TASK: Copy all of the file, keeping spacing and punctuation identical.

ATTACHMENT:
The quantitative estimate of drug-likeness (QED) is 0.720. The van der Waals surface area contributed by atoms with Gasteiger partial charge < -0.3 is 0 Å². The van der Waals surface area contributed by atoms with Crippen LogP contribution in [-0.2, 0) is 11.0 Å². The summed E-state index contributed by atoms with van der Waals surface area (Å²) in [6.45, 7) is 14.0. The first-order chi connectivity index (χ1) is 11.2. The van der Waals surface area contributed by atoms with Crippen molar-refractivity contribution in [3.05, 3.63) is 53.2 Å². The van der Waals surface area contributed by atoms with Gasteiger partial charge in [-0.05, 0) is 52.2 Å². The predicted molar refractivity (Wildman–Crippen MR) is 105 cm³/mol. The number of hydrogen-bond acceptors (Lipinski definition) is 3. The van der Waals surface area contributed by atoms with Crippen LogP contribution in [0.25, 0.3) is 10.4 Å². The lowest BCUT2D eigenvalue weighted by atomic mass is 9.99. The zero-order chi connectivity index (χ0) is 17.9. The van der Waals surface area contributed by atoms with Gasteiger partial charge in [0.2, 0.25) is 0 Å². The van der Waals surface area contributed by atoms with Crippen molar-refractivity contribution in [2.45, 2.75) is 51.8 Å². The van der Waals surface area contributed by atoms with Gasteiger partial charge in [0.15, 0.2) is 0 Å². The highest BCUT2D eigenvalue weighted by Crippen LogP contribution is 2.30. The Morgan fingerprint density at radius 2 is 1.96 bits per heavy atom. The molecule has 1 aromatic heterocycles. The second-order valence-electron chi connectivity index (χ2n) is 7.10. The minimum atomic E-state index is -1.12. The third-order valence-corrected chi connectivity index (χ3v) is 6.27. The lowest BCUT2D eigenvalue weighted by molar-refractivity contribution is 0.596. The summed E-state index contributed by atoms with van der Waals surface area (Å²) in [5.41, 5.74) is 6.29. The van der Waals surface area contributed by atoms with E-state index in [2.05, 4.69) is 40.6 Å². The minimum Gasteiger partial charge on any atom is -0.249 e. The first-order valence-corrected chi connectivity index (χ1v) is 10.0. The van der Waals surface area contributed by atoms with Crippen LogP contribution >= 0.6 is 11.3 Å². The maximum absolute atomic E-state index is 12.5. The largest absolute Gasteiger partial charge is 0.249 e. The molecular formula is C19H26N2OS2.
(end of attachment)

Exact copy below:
The quantitative estimate of drug-likeness (QED) is 0.720. The van der Waals surface area contributed by atoms with Gasteiger partial charge < -0.3 is 0 Å². The van der Waals surface area contributed by atoms with Crippen LogP contribution in [-0.2, 0) is 11.0 Å². The summed E-state index contributed by atoms with van der Waals surface area (Å²) in [6.45, 7) is 14.0. The first-order chi connectivity index (χ1) is 11.2. The van der Waals surface area contributed by atoms with Crippen molar-refractivity contribution in [3.05, 3.63) is 53.2 Å². The van der Waals surface area contributed by atoms with Gasteiger partial charge in [-0.05, 0) is 52.2 Å². The predicted molar refractivity (Wildman–Crippen MR) is 105 cm³/mol. The number of hydrogen-bond acceptors (Lipinski definition) is 3. The van der Waals surface area contributed by atoms with Crippen LogP contribution in [0.25, 0.3) is 10.4 Å². The lowest BCUT2D eigenvalue weighted by atomic mass is 9.99. The zero-order chi connectivity index (χ0) is 17.9. The van der Waals surface area contributed by atoms with Gasteiger partial charge in [0.2, 0.25) is 0 Å². The van der Waals surface area contributed by atoms with Crippen molar-refractivity contribution in [2.45, 2.75) is 51.8 Å². The van der Waals surface area contributed by atoms with Gasteiger partial charge in [0.15, 0.2) is 0 Å². The highest BCUT2D eigenvalue weighted by Crippen LogP contribution is 2.30. The Morgan fingerprint density at radius 2 is 1.96 bits per heavy atom. The molecule has 1 aromatic heterocycles. The second-order valence-electron chi connectivity index (χ2n) is 7.10. The minimum atomic E-state index is -1.12. The third-order valence-corrected chi connectivity index (χ3v) is 6.27. The lowest BCUT2D eigenvalue weighted by molar-refractivity contribution is 0.596. The summed E-state index contributed by atoms with van der Waals surface area (Å²) in [5.41, 5.74) is 6.29. The van der Waals surface area contributed by atoms with E-state index in [2.05, 4.69) is 40.6 Å². The minimum Gasteiger partial charge on any atom is -0.249 e. The first-order valence-corrected chi connectivity index (χ1v) is 10.0. The van der Waals surface area contributed by atoms with Crippen LogP contribution >= 0.6 is 11.3 Å². The maximum absolute atomic E-state index is 12.5. The largest absolute Gasteiger partial charge is 0.249 e. The molecular formula is C19H26N2OS2.